Barack Obama has gone to great pains recently to explain the broad moral and policy context of his foreign policy choices for the remaining years of his presidency. Syria stands out, however, as a prominent exception to Washington’s kinder and gentler approach to foreign policy.
The US president's self-declared interest is to close the file on Afghanistan and all that it represents — an ill-considered case of mission creep marked by costly military escalation, counterinsurgency and, at best, ambiguous outcomes. He insists that he has learned something after more than a decade of war in the Middle East and Asia.
“Since World War II,” he explained at West Point, “some of our most costly mistakes came not from our restraint but from our willingness to rush into military adventures without thinking through the consequences, without building international support and legitimacy for our action, without leveling with the American people about the sacrifices required. Tough talk often draws headlines, but war rarely conforms to slogans.”
The president’s views on Syria, however, offer a stark contrast to this hard-won lesson. If the entire thrust of Obama's remarks has been an exposition on the limits of US power, the only option Obama is offering to address Syria’s continuing descent into hopelessness is US-supported military escalation.
Obama told the graduating cadets that it was the right decision not to put US troops in "the middle of the increasingly sectarian war." But it seems that it is OK to add more well-armed and trained Syrians into the mix.
Obama is offering a war-weary American public and more importantly Syrians themselves only a deeper US military involvement in war at the very moment when the dynamics, though still largely military, are moving in another direction entirely.
Obama himself acknowledged in an interview with NPR: “The only way you're going to get a resolution that works for the Syrian people and the region … is going to require some sort of political accommodation between the various groups there.”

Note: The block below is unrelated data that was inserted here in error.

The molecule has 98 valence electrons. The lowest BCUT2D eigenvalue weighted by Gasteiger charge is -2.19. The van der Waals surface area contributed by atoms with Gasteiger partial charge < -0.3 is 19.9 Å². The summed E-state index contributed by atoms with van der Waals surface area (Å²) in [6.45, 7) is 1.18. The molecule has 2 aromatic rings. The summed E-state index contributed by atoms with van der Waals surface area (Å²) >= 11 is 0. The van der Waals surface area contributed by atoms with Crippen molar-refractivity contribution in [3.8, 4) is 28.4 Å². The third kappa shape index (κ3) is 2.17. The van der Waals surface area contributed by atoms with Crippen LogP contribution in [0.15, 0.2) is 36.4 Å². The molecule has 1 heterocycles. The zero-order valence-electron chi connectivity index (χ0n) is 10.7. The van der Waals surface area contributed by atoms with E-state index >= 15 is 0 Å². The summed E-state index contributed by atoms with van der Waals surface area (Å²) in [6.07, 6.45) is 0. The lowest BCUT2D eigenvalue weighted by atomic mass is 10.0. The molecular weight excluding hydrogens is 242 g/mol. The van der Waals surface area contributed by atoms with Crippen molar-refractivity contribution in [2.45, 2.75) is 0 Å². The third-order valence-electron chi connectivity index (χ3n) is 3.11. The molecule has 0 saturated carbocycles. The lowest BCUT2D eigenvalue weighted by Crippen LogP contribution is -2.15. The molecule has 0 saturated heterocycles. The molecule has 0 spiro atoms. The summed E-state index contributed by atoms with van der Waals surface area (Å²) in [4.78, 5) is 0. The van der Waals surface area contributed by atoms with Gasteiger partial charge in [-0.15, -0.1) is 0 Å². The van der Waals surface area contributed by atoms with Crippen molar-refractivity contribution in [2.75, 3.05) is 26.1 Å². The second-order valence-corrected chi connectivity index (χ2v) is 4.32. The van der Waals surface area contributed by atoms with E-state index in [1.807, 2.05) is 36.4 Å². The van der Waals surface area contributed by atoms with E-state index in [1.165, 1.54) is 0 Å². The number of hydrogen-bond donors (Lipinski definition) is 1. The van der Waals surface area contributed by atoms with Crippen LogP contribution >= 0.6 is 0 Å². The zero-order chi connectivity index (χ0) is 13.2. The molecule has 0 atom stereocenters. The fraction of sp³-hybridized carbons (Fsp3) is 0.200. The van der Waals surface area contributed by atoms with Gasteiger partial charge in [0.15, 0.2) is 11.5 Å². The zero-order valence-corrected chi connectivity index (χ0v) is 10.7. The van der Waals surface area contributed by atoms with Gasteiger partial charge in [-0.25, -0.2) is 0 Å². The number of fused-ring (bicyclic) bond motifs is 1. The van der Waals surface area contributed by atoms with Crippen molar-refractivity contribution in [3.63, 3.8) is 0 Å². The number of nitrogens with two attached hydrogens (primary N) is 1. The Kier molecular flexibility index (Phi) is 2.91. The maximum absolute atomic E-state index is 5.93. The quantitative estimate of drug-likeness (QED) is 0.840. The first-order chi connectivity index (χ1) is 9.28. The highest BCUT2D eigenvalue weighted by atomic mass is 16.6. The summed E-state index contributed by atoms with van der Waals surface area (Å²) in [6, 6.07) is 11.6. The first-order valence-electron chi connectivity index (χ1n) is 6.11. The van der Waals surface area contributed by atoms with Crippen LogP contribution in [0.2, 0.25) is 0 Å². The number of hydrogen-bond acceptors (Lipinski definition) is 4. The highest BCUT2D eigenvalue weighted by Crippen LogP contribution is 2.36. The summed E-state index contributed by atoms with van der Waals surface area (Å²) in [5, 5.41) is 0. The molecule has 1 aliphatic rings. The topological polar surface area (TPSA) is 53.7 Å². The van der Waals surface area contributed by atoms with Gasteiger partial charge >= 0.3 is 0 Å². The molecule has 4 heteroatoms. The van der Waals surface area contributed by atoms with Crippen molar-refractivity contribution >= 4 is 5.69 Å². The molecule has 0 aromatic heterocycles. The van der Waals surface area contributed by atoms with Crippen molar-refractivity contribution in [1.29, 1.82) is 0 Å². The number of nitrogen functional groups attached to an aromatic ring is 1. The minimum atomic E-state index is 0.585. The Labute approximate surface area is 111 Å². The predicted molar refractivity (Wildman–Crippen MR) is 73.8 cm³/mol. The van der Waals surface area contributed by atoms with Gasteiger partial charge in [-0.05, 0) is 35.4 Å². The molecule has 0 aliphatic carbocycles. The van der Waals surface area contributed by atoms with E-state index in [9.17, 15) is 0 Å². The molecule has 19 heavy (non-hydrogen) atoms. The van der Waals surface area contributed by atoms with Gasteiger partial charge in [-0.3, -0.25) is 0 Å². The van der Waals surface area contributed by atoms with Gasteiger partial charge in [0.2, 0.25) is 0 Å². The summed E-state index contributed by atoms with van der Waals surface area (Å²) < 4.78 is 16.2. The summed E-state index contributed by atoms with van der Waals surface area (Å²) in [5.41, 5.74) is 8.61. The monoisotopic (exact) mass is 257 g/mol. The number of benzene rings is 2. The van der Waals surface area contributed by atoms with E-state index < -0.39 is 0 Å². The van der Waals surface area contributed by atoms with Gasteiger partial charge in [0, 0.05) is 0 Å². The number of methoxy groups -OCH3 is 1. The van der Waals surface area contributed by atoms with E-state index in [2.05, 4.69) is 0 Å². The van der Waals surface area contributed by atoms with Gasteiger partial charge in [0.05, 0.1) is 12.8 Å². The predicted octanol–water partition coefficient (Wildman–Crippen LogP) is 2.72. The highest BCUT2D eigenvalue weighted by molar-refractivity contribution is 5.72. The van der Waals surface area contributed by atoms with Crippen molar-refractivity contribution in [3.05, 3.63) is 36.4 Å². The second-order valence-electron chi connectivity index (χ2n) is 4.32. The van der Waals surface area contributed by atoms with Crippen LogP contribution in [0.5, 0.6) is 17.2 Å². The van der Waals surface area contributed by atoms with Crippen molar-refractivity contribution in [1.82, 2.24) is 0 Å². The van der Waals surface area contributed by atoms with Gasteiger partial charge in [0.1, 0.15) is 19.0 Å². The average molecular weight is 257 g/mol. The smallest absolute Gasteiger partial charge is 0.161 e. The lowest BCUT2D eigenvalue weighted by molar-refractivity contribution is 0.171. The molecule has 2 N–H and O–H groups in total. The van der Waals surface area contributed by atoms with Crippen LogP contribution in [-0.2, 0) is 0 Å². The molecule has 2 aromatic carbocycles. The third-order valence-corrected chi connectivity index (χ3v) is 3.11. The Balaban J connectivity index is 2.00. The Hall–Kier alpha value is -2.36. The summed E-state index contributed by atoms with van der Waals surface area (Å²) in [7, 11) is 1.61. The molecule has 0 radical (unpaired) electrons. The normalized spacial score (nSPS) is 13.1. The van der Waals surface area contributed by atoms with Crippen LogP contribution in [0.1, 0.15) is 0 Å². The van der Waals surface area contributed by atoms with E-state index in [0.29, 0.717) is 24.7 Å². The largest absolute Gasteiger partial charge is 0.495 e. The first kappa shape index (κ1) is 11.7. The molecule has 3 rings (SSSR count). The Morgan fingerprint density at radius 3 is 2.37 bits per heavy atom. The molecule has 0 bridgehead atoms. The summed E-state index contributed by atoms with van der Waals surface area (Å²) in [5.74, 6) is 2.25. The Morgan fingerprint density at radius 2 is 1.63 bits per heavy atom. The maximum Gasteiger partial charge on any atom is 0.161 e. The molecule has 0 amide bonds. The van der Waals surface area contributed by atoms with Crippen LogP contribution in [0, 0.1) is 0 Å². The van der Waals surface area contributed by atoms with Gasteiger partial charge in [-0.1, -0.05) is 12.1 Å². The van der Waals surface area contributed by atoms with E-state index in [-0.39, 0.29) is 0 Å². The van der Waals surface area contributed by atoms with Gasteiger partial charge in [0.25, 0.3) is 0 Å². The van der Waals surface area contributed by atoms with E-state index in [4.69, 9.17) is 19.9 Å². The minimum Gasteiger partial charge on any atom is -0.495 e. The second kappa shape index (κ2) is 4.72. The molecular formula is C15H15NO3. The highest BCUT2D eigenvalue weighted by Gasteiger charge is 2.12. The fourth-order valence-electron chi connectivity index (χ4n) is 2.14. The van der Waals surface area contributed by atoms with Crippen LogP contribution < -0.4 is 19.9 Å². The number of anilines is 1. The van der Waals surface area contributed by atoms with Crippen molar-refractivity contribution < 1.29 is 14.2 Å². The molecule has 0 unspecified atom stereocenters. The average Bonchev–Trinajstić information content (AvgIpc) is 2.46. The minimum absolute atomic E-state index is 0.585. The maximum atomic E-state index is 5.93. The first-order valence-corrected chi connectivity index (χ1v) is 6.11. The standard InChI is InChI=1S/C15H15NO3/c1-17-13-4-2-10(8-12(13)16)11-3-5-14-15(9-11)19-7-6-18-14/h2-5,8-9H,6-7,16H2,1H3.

Yet, not a word was said in support of the quiet efforts of Syrians themselves to craft solutions to end their agony, or of international efforts to end the conflict through the now-moribund Geneva process that US Secretary of State John Kerry and Russian Foreign Minister Sergey Lavrov have long championed. Obama continued to ignore the Iranian ideas that have piqued the interest of Egyptian diplomats, among others, of basing a solution that starts with a cease-fire, the release of the prisoners, detainees and kidnapped and the formation of a transitional government including the opposition, civil society and the regime in anticipation of parliamentary elections.
Obama served up only one option — more guns to the “vetted moderate opposition” — the latest talisman meant to magically solve the debilitating contradictions underlying US support for President Bashar al-Assad’s jihadi-dominated enemies.
Obama is under no illusion that the US contribution to escalating the conflict will succeed. At the levels policymakers in Washington are discussing, an escalation in US military assistance has no prospect of defeating the regime.